Episode 389: Your Questions Answered. Dinosaurs in Antarctica, how long humans would survive alongside dinosaurs in the Mesozoic, and many more questions answered.
You can listen to our free podcast, with all our episodes, on Apple Podcasts at: https://itunes.apple.com/us/podcast/i-know-dino/id960976813?mt=2
We answer the following questions:
- What “Dino of the day” most surprised you / most interested you in researching it for an episode?
- What famous dino field expedition would you liked to have been part of?
- Who of the early paleontologists do you wish you could have interviewed?
- If you had to take a side in the Bone Wars, would it be Marsh or Cope?
- Will there ever be a chance that your favorite groups of dinosaurs (sauropods and ankylosaurs) could change?
- What are your favorite non-saurian extinct animals?
- Do you have ancient plant or fungal life you find interesting?
- Did you have a favorite dinosaur toy growing up?
- How long would a human survive in the early-Triassic, mid-Jurassic, or end-Cretaceous?
- What is the Coolest fossil you have found or seen?
- What makes Velociraptor (and other feathered dinosaurs) dinosaurs and not birds?
- Which fossil most seems to be missing from the record, but you hope or expect to be found? Maybe a feathered T. rex?
- What is—and isn’t—known about dinosaur skin? How is it known, soft tissue preservation?
- Do you have a routine for how you do the research for each episode?
- Is there a specific specimen you want to visit and see someday?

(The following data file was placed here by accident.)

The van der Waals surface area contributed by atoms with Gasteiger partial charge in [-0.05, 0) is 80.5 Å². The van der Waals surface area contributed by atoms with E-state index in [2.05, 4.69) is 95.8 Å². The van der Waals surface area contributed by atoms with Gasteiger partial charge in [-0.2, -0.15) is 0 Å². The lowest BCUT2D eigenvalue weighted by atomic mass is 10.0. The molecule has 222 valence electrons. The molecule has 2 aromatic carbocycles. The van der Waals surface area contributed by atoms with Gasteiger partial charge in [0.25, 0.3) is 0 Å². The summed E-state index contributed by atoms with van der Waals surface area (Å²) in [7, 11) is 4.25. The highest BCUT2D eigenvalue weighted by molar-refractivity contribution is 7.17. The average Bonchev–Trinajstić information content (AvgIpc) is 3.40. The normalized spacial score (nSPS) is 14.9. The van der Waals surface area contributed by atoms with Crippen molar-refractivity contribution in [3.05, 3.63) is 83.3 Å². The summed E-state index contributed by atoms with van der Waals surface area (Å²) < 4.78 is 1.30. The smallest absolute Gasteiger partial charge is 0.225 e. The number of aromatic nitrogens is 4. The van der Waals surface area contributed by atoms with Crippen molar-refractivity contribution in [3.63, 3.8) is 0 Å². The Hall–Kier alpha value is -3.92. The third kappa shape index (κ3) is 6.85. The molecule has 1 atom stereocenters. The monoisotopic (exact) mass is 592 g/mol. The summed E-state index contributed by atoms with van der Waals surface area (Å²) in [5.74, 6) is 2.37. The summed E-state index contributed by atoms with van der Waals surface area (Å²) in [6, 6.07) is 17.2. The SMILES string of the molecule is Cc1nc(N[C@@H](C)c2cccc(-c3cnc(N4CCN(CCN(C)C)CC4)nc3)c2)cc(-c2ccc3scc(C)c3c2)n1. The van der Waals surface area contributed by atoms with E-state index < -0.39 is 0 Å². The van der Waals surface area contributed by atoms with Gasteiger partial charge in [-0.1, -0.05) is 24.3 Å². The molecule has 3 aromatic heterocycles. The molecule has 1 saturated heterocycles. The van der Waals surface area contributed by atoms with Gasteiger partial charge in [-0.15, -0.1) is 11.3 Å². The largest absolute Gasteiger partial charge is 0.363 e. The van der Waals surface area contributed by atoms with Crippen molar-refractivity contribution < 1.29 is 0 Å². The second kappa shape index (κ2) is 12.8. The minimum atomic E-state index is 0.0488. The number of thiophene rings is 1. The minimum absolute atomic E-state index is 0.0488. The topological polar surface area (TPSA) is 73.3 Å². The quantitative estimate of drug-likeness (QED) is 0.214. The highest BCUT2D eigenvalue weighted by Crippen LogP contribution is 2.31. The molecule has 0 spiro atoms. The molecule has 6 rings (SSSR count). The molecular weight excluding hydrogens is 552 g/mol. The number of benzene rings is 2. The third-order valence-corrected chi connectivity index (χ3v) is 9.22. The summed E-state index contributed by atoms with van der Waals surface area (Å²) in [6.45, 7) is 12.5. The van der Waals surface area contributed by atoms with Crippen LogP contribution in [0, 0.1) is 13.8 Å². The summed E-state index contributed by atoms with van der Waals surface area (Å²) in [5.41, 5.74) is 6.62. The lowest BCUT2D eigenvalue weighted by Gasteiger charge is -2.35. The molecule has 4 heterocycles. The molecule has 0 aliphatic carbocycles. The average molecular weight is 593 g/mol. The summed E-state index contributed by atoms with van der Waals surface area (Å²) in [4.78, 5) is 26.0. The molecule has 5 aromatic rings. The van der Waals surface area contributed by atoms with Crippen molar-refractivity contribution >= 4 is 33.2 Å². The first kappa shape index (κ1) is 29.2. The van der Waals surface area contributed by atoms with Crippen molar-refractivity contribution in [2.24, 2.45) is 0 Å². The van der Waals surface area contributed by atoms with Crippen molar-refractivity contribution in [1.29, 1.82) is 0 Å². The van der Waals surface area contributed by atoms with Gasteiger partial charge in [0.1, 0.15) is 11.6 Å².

- Have any dinosaur fossils been found in the in Antarctica? Is their any chance any skin, bone etc could be locked in the permafrost?
The dinosaur of the day: Proa
- Basal iguanodont that lived in the Early Cretaceous in what is now Teruel Province, Spain (Escucha Formation)
- Looks like other iguanodonts, with a long tail, bulky body, and could walk on all fours
- Had a relatively large head and was stocky
- Estimated to be 23 to 26 ft (7 to 8 m) long
- Type and only species is Proa valdearinnoensis
- Described in 2012 by Andrew McDonald and others
- Genus name means “prow”, and refers to the pointed shape of the predentary bone (lower jaw), that looks like the bow on a boat
- Species name refers to Val de Ariño, the traditional name for the coal mines, near where the fossils were found
- At least six individuals found, including a partial skeleton and nearly complete skull (five specimens described in the paper)
- More than 340 bones found
- Originally reported in 2005, as fragmentary remains from an indeterminate basal iguanodont
- Sister taxon to Batyrosaurus
- Unique features include the predentary coming to a point at the rostral margin (the tip)
- Helps fill a gap in the fossil record of basal European iguanodonts
- Three braincases found (two well preserved)
- CT scanned the braincases, and found that its encephalization quotient (EQ) was about 3.6, which is pretty high
- Helps show that there was a higher EQ for a short time in some ornithopods (not just theropods)
- Hypothesized that this higher EQ may have led to living in groups and caring for young
- Lived in a swampy environment with conifers, ferns, and flower plants
- More than 11,000 fossils found in the area since 2010
- Fossils found in amber in the area (often insects, but also mammal hair and a fragment of dinosaur feather)
- Have also recently found blood-sucking mosquitoes and dinosaur fossils together, which means mosquitoes may have bit the dinosaurs
- Other dinosaurs that lived around the same time and place include the nodosaurid Europelta, allosauroids, iguanodontids, and titanosauriformes
- Other animals include fish, turtles, crocodiles, mammals, and insects
The word “mark” is an important term in ichnology, but its exact meaning is disputed.
Thank you Patrons!
Your support means so much to us and keeps us going! If you’re a dinosaur enthusiast, join our growing community on Patreon at patreon.com/iknowdino